Trump Says Bill Clinton Allowed North Korea to Develop Nuclear Weapons

President responds to criticism from Hillary Clinton
By Joshua Philipp, The Epoch Times
September 20, 2017 Updated: September 23, 2017    

During his speech to the United Nations on Sept. 19, President Donald Trump strongly denounced North Korea for its threats against other nations, and for causing the starvation deaths of millions of its own citizens.

He called out the leader of the North Korean communist regime, Kim Jong-Un, stating that by making nuclear threats against the United States and its allies, “Rocket Man is on a suicide mission for himself and for his regime.”

“No nation on earth has an interest in seeing this band of criminals arm itself with nuclear weapons and missiles,” Trump said. “It is time for all nations to work together to isolate the Kim regime.”

Hillary Clinton responded to Trump’s statements during a Sept. 19 appearance on “The Late Show with Stephen Colbert,” where she said, according to the New York Post, that diplomacy was the solution to stopping North Korea’s nuclear weapons programs.

Trump responded to Clinton on Sept. 20, stating on Twitter, “After allowing North Korea to research and build Nukes while Secretary of State (Bill C also), Crooked Hillary now criticizes.”

What Trump referred to was Bill Clinton’s diplomatic Joint Framework Agreement in 1994, where the former president provided aid to North Korea in exchange for the regime ending its nuclear weapons programs.

Under the agreement, South Korea, Japan, and other nations provided two light nuclear reactors to North Korea, costing close to $4 billion, according to a 1994 report from The Heritage Foundation, in addition to other forms of aid.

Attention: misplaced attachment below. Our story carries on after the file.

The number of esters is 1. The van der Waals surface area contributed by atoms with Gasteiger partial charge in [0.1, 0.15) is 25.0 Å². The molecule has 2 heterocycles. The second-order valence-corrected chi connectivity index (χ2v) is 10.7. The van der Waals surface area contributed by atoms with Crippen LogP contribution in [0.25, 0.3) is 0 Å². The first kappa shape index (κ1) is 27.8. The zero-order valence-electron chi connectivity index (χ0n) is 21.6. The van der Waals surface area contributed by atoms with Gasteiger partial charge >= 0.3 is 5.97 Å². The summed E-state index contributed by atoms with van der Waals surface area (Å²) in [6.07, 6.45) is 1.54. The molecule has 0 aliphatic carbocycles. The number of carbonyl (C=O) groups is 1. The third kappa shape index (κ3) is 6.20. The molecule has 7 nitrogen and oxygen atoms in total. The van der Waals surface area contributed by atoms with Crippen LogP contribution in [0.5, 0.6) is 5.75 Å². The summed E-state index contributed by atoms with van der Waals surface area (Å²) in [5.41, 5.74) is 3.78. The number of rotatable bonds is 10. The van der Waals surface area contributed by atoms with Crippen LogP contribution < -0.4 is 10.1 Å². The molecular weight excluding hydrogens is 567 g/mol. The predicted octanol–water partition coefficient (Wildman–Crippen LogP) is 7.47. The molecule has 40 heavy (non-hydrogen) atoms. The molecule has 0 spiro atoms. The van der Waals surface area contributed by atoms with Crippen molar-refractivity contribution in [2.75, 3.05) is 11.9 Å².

Bill Clinton said at the time, “This is a good deal for the United States. North Korea will freeze and then dismantle its nuclear program. South Korea and our other allies will be better protected. The entire world will be safer as we slow the spread of nuclear weapons.”

The program failed, however. North Korea accepted the aid, but continued developing nuclear weapons all the same.

After providing North Korea with the two civilian nuclear reactors and fuel oil, U.S. spy satellites discovered what appeared to be an underground nuclear facility near Yongbyon, and Congress responded by ending the fuel supply to North Korea, according to Encyclopedia Britannica.

Despite the decision from Congress, it states, Clinton “used his authority to divert $15 million from special funds in order to fulfill the U.S. commitment” to his agreement with North Korea.

Los Angeles Times reported in 1998, “Clinton has just pulled out of his pocket for North Korea,” and he “decided to spend as much as $15 million for North Korean fuel oil, beyond the $35 million already authorized by Congress this year.”

Trump’s tweet also refers to Hillary Clinton’s actions as secretary of state under Barack Obama. Politico reported in June 2016 that “As secretary of State, Clinton oversaw a hands-off approach to North Korea.”

The “strategic patience” strategy involved backing off from North Korea, while also not continuing other failed aid programs given to North Korea under former President George W. Bush. The result, according to Politico, was “The North Koreans were infuriated, and more nuclear and missile tests ensued, along with open hostilities between North and South Korea in 2010.”

It quotes Matthew Bunn, a nuclear non-proliferation expert at Harvard’s Kennedy School of Government, saying that “In my view, ‘strategic patience’ was a polite term for sitting back and watching while North Korea continued to build up its nuclear weapons program.”

Trump has taken a strong stance against North Korea and its nuclear weapons programs. This has included two recent rounds of sanctions against North Korea—passed by the United Nations Security Council in August and September—which Russia and China have agreed to support.

Defense Secretary James Mattis said on Sept. 19 the sanctions appear to be working, according to the Department of Defense.

Mattis said North Korea is experiencing “the increasing diplomatic isolation that comes with the economic sanctions.”